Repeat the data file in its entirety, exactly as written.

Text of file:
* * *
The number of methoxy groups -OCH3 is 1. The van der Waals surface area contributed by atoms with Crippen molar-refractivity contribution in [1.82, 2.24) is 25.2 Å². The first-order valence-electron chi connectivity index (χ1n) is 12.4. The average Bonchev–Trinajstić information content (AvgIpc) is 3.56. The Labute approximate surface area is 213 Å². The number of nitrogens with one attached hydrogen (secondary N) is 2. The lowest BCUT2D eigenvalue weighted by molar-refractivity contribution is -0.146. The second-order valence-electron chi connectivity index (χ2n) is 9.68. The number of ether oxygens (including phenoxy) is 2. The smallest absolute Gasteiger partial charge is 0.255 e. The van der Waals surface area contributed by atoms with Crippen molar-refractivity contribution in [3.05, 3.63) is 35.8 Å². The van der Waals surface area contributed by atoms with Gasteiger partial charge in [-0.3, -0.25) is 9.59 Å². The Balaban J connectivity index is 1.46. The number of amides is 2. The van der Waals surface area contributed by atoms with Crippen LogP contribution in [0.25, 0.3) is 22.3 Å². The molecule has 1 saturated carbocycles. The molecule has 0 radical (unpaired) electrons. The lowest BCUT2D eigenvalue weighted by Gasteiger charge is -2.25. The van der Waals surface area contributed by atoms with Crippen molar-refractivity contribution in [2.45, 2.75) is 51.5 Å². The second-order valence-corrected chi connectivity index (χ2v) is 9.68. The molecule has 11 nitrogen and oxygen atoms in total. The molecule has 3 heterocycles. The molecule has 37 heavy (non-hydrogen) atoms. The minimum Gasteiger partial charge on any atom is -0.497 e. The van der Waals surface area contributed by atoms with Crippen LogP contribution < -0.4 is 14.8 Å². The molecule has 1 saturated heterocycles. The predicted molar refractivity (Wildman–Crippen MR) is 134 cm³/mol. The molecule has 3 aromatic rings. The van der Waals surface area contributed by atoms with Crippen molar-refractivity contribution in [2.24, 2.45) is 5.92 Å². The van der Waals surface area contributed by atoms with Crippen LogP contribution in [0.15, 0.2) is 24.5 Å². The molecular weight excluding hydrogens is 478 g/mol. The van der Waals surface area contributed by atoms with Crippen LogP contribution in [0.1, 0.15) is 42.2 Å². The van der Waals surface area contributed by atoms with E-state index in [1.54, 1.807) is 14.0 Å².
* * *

The number of methoxy groups -OCH3 is 1. The van der Waals surface area contributed by atoms with Crippen molar-refractivity contribution in [1.82, 2.24) is 25.2 Å². The first-order valence-electron chi connectivity index (χ1n) is 12.4. The average Bonchev–Trinajstić information content (AvgIpc) is 3.56. The Labute approximate surface area is 213 Å². The number of nitrogens with one attached hydrogen (secondary N) is 2. The lowest BCUT2D eigenvalue weighted by molar-refractivity contribution is -0.146. The second-order valence-electron chi connectivity index (χ2n) is 9.68. The number of ether oxygens (including phenoxy) is 2. The smallest absolute Gasteiger partial charge is 0.255 e. The van der Waals surface area contributed by atoms with Crippen molar-refractivity contribution in [3.05, 3.63) is 35.8 Å². The van der Waals surface area contributed by atoms with Gasteiger partial charge in [-0.3, -0.25) is 9.59 Å². The Balaban J connectivity index is 1.46. The number of amides is 2. The van der Waals surface area contributed by atoms with Crippen LogP contribution in [0.25, 0.3) is 22.3 Å². The molecule has 1 saturated carbocycles. The molecule has 0 radical (unpaired) electrons. The lowest BCUT2D eigenvalue weighted by Gasteiger charge is -2.25. The van der Waals surface area contributed by atoms with Crippen molar-refractivity contribution in [2.45, 2.75) is 51.5 Å². The second-order valence-corrected chi connectivity index (χ2v) is 9.68. The molecule has 11 nitrogen and oxygen atoms in total. The molecule has 3 heterocycles. The molecule has 37 heavy (non-hydrogen) atoms. The minimum Gasteiger partial charge on any atom is -0.497 e. The van der Waals surface area contributed by atoms with Crippen LogP contribution < -0.4 is 14.8 Å². The molecule has 1 saturated heterocycles. The predicted molar refractivity (Wildman–Crippen MR) is 134 cm³/mol. The molecule has 3 aromatic rings. The van der Waals surface area contributed by atoms with Crippen molar-refractivity contribution in [2.24, 2.45) is 5.92 Å². The van der Waals surface area contributed by atoms with Crippen LogP contribution in [0.15, 0.2) is 24.5 Å². The molecular weight excluding hydrogens is 478 g/mol. The van der Waals surface area contributed by atoms with Crippen LogP contribution in [0.1, 0.15) is 42.2 Å². The van der Waals surface area contributed by atoms with E-state index in [1.54, 1.807) is 14.0 Å².